Switch to Dual Emblem Display

Link to an image of this page  Link to an image of this page  [C8r f20r]

Nec quaestioni quidem cedendum.

Do not yield even to torture.

Emblema xiii.

Cecropia effictam quam cernis in arce Leaenam,
Harmodii (an nescis hospes?) amica fuit.
Sic animum placuit monstrare viraginis acrem
More ferae, nomen vel quia tale tulit.
Quòd fidibus contorta, suo non prodidit ullum
Indicio, elinguem reddidit Iphicrates. [1]

This lioness that you see represented on the Athenian citadel was Harmodius’ lover - stranger, you must know the story. This was how they decided to proclaim the brave woman’s fierce spirit, by representing her as a lioness. Besides, her name was Lioness too. Tortured on the rack, she betrayed no-one by her evidence, and so Iphicrates represented the beast without a tongue.

Link to an image of this page  Link to an image of this page  [C8v f20v]

PAtientia plusquam virilis, summáque cruciatuum
perpessio in muliercula fidem tenacem & con-
stantem arguit. Ea Leaena fuit, scortum Harmodii
& Aristogitonis, nobilium adolescentum, qui cùm
adorti essent tyrannos de medio tollere, idque con-
silium successu caruisset, capta Leaena, & torta fidi-
culis, ut consilia iuvenum proderet, tenax propositi
mulier, nihil patefecit, tandémque mediis in tor-
mentis animam exhalavit. Itaque Athenienses, ut
facti memoria perduraret ad posteros, non tanquam
scorto, statuam erexerunt sub effigie Leaenae elin-
guis. Leaenae quidem, vel ut id animal haberetur
pro fortitudinis symbolo[2]: vel ut indicaretur Leae-
nae nomen: elinguis verò, quia consilium iuvenum,
etiam ad extremum torta non prodidisset. Historiam
referunt Pausanias, Athaeneus, Plinius, Gellius, alii.

Link to an image of this page  Link to an image of this page  [D1r f21r]

QU’IL NE FAUT CEDER,
mesme à la torture.

LA Lyonne, passant, que tu vois dans le fort
D’Athenes eslevee, & au commun rapport,
Du preux Harmodius represente l’amie:
Qui pour avoir esté courageuse en sa vie,
Ou bien qu’elle porta (peust bien estre) ce nom,
En obtint puis-apres un immortel renom:
Et parce qu’elle fut és torments deschiree,
Travaillee en son corps, & de mort asseuree,
Toutefois de sa bouche un seul mot ne sortit,
Partant Iphicrates[3] point de langue n’y fit.

ICy est representee une constance[4] plusque
virile, & une tresgrand’ patience emmy les
tormens en une pauvre femmelette tres-fi-
delle & constante. Son nom estoit Leaena,
entretenuë par Harmodius & Aristogiton,
jeunes gentils-hommes, lesquels s’estans mis
en devoir de mettre à mort les tyrans, & que
le conseil fut sans effet, elle apprehendee,
fut mise à la question, affin de tirer quelque
chose d’elle du complot fait par les jeunes
hommes: mais elle de bonne retentive ne
voulut jamais rien dire, de maniere qu’en
Link to an image of this page  Link to an image of this page  [D1v f21v]fin elle rendit l’ame emmy les grans tormens.
A ceste occasion les Atheniens, affin de per-
petuer la memoire de ce faict, luy dresserent
une statue (mais non comme à une putain)
souz l’effigie d’une Lyonne sans langue. La
Lyonne pouvoit estre pour marque d’un
coeur haut & grand: ou pour designer le nom
de Leaena: l’animal estoit sans langue, d’au-
tant qu’elle ne revela le secret de ces jeunes
gens, quoy qu’elle fut gehennee & deschiree
par tout son corps. L’histoire est rapportee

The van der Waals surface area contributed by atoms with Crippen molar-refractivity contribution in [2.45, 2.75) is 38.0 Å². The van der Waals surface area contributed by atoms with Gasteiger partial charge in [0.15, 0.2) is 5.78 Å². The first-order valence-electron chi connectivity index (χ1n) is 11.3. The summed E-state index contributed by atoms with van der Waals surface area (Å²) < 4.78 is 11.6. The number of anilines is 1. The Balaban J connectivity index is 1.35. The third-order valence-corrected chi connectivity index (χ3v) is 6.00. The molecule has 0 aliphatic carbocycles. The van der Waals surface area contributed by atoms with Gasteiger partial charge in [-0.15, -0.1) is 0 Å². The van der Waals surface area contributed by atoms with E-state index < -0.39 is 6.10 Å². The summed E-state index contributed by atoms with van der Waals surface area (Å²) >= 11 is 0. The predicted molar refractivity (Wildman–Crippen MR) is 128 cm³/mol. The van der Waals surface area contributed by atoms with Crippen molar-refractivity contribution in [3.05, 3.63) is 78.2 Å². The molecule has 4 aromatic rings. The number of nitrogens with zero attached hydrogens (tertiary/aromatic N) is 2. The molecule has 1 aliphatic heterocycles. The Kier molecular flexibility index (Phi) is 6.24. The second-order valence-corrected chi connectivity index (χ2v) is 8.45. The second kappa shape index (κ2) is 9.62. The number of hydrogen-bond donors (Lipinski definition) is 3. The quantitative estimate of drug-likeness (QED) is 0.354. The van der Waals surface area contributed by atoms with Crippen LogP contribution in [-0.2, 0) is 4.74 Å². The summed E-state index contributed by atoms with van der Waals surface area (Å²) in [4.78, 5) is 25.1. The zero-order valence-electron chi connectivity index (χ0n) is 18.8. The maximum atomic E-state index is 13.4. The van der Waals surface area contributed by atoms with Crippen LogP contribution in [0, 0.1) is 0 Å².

par Pausanias, Athenee, Pline, Aulu-Gelle
& autres.

Notes:

1.  Corrected from the Errata

2.  Corrected from the Errata

3.  Corrected from the Errata

4.  Harmodius and Aristogeiton conspired to kill Hipparchus, the brother of the Athenian tyrant Hippias. Harmodius was killed, Aristogeiton arrested and tortured. Also tortured was Leaena (‘Lioness’) a courtesan, beloved of Harmodius, as she too was suspected of being in the conspiracy. She however revealed nothing. After the fall of Hippias, the two men were treated as tyrannicides and bronze statues were erected in their honour (509 BC). To avoid appearing to honour a courtesan, the Athenians had Leaena represented by Iphicrates (or Amphicrates) as a lioness without a tongue, indicating both her name and the reason for remembering her. See Pliny, Natural History 34.19.72; Plutarch, De garrulitate 505E.


Related Emblems

Show related emblems Show related emblems

Hint: You can set whether related emblems are displayed by default on the preferences page


Iconclass Keywords

Relating to the image:

Relating to the text:

  • (story of) Harmodius and Aristogiton representations to which the NAME of a person from classical history may be attached [98B(HARMODIUS & ARISTOGITON)3] Search | Browse Iconclass
  • Courage, Bravery, Valiance, Manliness; 'Ardire magnanimo et generoso', 'Gagliardezza', 'Valore', 'Virtù heroica', 'Virtù dell'animo e del corpo' (Ripa) [54A8] Search | Browse Iconclass
  • female persons from classical history (with NAME) suffering, misfortune of person from classical history [98C(LAENA)6] Search | Browse Iconclass
  • Honour, Glory; 'Ampiezza della Gloria', 'Gloria', 'Gloria de prencipi', 'Gloria & Honore', 'Honore', 'Sublimatà della Gloria' (Ripa) [59B31] Search | Browse Iconclass
  • male persons from classical history (with NAME) representations to which the NAME of a person from classical history may be attached [98B(IPHICRATES)3] Search | Browse Iconclass
  • names of cities and villages (with NAME) [61E(ATHENS)] Search | Browse Iconclass
  • Taciturnity; 'Secretezza', 'Secretezza overo Taciturnità' (Ripa) (+ emblematical representation of concept) [52DD3(+4)] Search | Browse Iconclass
  • tongue [31A22141] Search | Browse Iconclass
  • torture [44G330] Search | Browse Iconclass

Hint: You can turn translations and name underlining on or off using the preferences page.

 

Back to top